Term of Award

Spring 2023

Degree Name

Doctor of Education in Curriculum Studies (Ed.D.)

Document Type and Release Option

Dissertation (open access)

Copyright Statement / License for Reuse

Creative Commons License
This work is licensed under a Creative Commons Attribution 4.0 License.


College of Education

Committee Chair

John Weaver

Committee Member 1

Ming Fang He

Committee Member 2

Daniel Chapman

Committee Member 3

William Schubert

Committee Member 3 Email



The dissertation explores the problems that patterned and processed teaching and learning poses for implementing principles of critical pedagogy in English Literature courses. I apply multiple theoretical frameworks including literary theory, critical theory and post-humanism to place my own experiences amidst the on-going conversations about standardization and democracy. I draw upon the work of educational theorists such as Maxine Greene, Martha Nussbaum, Louise Rosenblatt, and Mary Aswell Doll to explore the ways that literature can enrich students’ lives and society, and Geneva Gay and Lisa Delpit to explore how cultural bias regarding linguistics can function when teaching literature and language in a standardized setting. I also refer to John Dewey, Paulo Freire, Gert Biesta, and bell hooks to explore the ways that current practices can compromise democratic values in the classroom, and post-human theorists, such as Hayles, Braidotti, and Weaver to explore the consequences of sacrificing these qualities as science and technology continue to change our environment. Within these speculative essays I analyze the works of fiction from authors, Colson Whitehead, Lesley Nineka Arimah, Toni Morrison, Margaret Atwood, and various authors of fantasy series to discuss how speculative fiction can help us understand these concepts. Through fictionalized vignettes based on real classroom experiences paired with speculative essays, I attempt to make connections between perceived binaries of fact and fiction and science and literature. I provide a discussion focused on the power of fiction to develop a sense of identity, both collective and individual, build empathy, and foster critical thinking skills, and address how these are lost when measurement takes precedence over learning opportunities that allow for exploration and creation. The study particularly addresses the ways science fiction and fantasy work to engage students while building important literacy skills necessary for success in the discipline. The inquiry explores the struggle teachers feel when attempting to meet district and state testing requirements while also providing students with meaningful learning opportunities.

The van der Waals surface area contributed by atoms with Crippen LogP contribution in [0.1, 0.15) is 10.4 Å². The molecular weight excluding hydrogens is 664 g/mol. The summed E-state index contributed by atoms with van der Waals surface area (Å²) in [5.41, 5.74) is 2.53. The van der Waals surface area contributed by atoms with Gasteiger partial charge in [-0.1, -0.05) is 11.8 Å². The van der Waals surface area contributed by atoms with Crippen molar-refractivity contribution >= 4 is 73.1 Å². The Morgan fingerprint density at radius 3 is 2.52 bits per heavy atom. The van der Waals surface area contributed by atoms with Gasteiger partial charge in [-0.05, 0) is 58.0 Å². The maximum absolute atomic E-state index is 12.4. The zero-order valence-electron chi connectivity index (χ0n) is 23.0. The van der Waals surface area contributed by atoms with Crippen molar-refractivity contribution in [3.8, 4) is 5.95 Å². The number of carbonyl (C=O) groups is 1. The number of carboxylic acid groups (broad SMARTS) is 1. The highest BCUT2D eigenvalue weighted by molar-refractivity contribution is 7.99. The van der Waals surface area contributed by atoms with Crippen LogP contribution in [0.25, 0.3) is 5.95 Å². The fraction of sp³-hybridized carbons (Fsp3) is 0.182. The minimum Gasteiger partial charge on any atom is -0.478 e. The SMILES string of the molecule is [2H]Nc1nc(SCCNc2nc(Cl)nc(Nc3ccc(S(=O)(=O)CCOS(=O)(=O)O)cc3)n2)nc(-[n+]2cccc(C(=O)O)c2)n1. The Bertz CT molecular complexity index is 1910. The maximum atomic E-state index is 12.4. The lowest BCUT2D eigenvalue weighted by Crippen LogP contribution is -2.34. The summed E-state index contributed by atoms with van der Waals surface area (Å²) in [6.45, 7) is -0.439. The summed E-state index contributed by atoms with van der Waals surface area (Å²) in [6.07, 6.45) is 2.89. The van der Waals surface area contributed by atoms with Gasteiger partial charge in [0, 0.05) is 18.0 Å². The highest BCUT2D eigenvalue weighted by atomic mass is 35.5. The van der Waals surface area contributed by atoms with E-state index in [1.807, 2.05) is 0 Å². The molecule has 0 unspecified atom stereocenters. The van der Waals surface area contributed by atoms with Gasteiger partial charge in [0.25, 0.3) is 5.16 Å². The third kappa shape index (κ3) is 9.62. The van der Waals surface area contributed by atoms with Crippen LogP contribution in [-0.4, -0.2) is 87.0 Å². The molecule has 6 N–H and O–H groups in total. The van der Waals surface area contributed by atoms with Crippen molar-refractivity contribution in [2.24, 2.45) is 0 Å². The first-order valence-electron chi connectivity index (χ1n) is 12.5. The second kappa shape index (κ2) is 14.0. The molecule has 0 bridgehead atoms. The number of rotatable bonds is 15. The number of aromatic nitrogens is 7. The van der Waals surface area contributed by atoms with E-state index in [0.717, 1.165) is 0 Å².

Research Data and Supplementary Material